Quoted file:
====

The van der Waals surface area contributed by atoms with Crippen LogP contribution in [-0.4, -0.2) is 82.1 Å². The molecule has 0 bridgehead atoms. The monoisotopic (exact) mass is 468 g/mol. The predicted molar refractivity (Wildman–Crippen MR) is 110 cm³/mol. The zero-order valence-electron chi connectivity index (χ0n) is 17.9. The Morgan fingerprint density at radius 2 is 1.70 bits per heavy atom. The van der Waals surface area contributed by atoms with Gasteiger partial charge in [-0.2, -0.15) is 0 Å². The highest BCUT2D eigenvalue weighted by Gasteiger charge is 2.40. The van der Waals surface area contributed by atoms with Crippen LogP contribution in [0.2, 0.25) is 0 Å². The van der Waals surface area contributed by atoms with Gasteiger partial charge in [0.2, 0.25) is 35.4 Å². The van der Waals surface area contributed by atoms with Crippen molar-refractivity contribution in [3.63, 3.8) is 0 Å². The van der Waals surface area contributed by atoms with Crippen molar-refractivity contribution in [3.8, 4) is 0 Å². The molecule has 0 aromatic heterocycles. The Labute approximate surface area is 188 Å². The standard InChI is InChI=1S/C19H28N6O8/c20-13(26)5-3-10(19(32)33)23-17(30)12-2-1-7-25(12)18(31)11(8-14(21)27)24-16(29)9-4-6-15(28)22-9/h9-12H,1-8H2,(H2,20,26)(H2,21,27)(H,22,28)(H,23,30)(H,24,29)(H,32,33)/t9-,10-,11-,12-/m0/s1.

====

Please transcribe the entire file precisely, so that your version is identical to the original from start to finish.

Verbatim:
The van der Waals surface area contributed by atoms with Crippen LogP contribution in [-0.4, -0.2) is 82.1 Å². The molecule has 0 bridgehead atoms. The monoisotopic (exact) mass is 468 g/mol. The predicted molar refractivity (Wildman–Crippen MR) is 110 cm³/mol. The zero-order valence-electron chi connectivity index (χ0n) is 17.9. The Morgan fingerprint density at radius 2 is 1.70 bits per heavy atom. The van der Waals surface area contributed by atoms with Gasteiger partial charge in [-0.2, -0.15) is 0 Å². The highest BCUT2D eigenvalue weighted by Gasteiger charge is 2.40. The van der Waals surface area contributed by atoms with Crippen LogP contribution in [0.2, 0.25) is 0 Å². The van der Waals surface area contributed by atoms with Gasteiger partial charge in [0.2, 0.25) is 35.4 Å². The van der Waals surface area contributed by atoms with Crippen molar-refractivity contribution in [3.63, 3.8) is 0 Å². The van der Waals surface area contributed by atoms with Crippen molar-refractivity contribution in [3.8, 4) is 0 Å². The molecule has 0 aromatic heterocycles. The Labute approximate surface area is 188 Å². The standard InChI is InChI=1S/C19H28N6O8/c20-13(26)5-3-10(19(32)33)23-17(30)12-2-1-7-25(12)18(31)11(8-14(21)27)24-16(29)9-4-6-15(28)22-9/h9-12H,1-8H2,(H2,20,26)(H2,21,27)(H,22,28)(H,23,30)(H,24,29)(H,32,33)/t9-,10-,11-,12-/m0/s1.